The second spans the column that makes up the main content. This approach cements the header image into the flow of content, although it can look awkward and off-balance.

Finally, the header image can span the entire content, including any sidebars or breakouts.

Graphic showing how websites place the header image relative to different pieces of content
Examples of different header image placements

What dimensions and aspect ratio will you use?

The maximum dimensions of your header images are decided by the orientation, placement and the aspect ratio.

The aspect ratio is the relationship between the longest and shortest sides. For example, an image with a ratio of 4:3 has a top edge that’s 4 units long, and a side edge 3 units high.

Choosing a standard aspect ratio across your site will give a consistent design and make the editing process easier. Typical ones are:

1:1a square image. Commonly used as a thumbnail.
2:1the approximate ratio for a “card” shared on social media (this is discussed below)
3:2used by DSLR cameras
4:3common ratio for smartphone and digital cameras. It’s also the aspect ratio of the iPad
16:9used by some smartphone cameras, 4K cameras and video

A combination of the maximum width the image could be in your design, and the aspect ratio, will give you the largest dimensions for the header image. As an example, if you choose a landscape image across a 1,200 pixel (px) wide column and a 3:2 aspect ratio, your images will need to be 1,200 by 800 pixels.

Graphic showing 3 common aspect ratios
The aspect ratio alters how much of a scene is visible

The aspect ratio of your camera doesn’t have to determine the one you use for your images. Choose a ratio that looks good in your design and edit your images to fit.

Will you support retina and high resolution displays?

Some manufacturers use displays with a higher pixel density. The best known of these is Apple’s Retina display used in iPhones, iPads and MacBooks. These displays pack more pixels into the same space as their counterparts, which makes images seem sharper and more vibrant.

To take advantage of the better resolutions, you need larger images. Typically, they need to be twice as large on each side. For example, your 1,200 by 800 image should be 2,400 by 1,600 pixels.

Why does this matter?

All these decisions add up to a technical specification for your header image. This makes it far easier to find and edit images for individual pages. 

Selecting a header image

Choosing the header image for a specific piece of content can seem as much like art as science. Aesthetics play a large part, but there are some basic principles you can follow while you find your feet.

What is the image trying to portray?

Images should engage the reader and relate to the themes of the content. In broad terms there are four ways the header image could do this.

Reportage

The image features the topic or subject of the content. For example, an interview’s header image is a photograph of the interviewee.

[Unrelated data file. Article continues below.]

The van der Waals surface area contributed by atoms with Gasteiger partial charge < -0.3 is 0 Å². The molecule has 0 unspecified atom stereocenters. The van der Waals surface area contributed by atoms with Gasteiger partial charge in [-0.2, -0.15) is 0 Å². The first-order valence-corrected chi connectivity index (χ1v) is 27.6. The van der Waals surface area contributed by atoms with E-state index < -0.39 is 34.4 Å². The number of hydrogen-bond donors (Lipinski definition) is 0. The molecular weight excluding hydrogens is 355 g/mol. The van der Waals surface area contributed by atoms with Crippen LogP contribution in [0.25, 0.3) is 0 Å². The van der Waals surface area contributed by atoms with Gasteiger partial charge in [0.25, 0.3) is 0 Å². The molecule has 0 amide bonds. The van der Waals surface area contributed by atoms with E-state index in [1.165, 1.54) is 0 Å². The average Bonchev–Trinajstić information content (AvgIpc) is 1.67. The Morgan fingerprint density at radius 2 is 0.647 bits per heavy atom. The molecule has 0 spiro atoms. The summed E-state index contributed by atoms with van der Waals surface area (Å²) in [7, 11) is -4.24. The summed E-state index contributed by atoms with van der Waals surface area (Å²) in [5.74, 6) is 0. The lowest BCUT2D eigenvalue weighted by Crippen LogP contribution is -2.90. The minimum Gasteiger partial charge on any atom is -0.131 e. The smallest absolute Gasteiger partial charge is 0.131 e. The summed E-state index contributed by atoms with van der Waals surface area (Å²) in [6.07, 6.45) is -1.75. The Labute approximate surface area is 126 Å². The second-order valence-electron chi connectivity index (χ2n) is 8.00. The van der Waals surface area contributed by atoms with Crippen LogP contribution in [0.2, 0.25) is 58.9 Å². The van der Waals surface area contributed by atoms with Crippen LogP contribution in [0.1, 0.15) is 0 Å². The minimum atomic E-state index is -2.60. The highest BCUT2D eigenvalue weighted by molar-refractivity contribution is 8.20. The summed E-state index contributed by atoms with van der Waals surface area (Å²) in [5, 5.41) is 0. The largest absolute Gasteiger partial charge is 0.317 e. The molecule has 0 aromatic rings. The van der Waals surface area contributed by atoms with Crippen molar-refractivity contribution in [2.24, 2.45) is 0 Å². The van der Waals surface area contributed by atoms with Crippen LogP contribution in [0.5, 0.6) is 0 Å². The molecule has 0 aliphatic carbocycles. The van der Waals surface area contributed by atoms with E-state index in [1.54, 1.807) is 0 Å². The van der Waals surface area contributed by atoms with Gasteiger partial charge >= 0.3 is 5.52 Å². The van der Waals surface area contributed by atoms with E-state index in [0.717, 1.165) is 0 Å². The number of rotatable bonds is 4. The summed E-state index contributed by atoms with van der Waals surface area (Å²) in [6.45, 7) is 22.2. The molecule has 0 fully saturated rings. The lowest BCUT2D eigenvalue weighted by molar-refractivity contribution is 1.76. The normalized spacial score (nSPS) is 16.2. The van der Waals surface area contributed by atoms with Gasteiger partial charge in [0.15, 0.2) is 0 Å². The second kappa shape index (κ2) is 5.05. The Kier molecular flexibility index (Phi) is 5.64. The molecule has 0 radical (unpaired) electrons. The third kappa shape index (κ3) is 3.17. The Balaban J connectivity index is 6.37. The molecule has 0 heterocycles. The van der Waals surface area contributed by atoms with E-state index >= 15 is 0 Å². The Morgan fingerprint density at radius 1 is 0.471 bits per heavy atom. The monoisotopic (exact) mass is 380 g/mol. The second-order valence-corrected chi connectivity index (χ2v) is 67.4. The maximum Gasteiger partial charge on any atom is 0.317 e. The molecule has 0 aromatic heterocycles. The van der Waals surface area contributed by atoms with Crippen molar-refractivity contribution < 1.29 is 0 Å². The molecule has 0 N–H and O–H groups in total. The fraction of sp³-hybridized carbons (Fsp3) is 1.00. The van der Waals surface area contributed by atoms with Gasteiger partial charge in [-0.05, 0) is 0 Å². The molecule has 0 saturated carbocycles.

Representative

The image is directly related to the topic or subject, but not of them. For example, an article about international shipping uses a stock photograph of a merchant vessel being unloaded.

Metaphor or simile

The image implies a resemblance to the content in a way that reinforces its message. For example, using a photograph of a young tree to symbolise economic or personal growth.

Abstract

The image extracts some element from or the essence of the content. For example, using a photograph of a lightning strike on a blog post about Battery Electric Vehicles.

Clickbait (the unwanted fifth option)

Clickbait has no relationship to the content, and is chosen purely for its visual appeal. An example is using a photograph of an attractive woman in a yoga pose for an article on men’s health. Alternatively, a celebrity or figure currently in the news can be used, with the title and promotional copy written to match. Although short-term traffic might be gained, abandon rates tend to be higher.

Screenshot of a LinkedIn article with a woman doing the plank and showing how many other posts used the same image
A clickbait image. The article is about men’s fitness, which the image has little to do with. It has also been used tens of thousands of times before, diluting its impact.

Do you use a photo or illustration?

Whether to use a photograph or an illustration depends on the context, although there’s rarely a right or wrong approach. For example, an illustration of an interview subject can be as eye-catching as their photograph.

If the content is part of a series of related features, consider commissioning images from the same source. This will give you a consistent style that binds them together.

Is there a focus in the image?

A clear focus within the image will draw the reader in. Crowd scenes, or indistinct collections of objects are less likely to attract attention. If you’re determined to use an image without this clarity, place it elsewhere in the content, or edit it to create a focal point.

Should you use people and animals?

Header images with people are generally more effective at drawing readers into content. “Cute” animals can also work well. However, use images that are relevant to the content.

If you are using an image with a person as the main focus or subject, you may need a model release.

Where can you find images?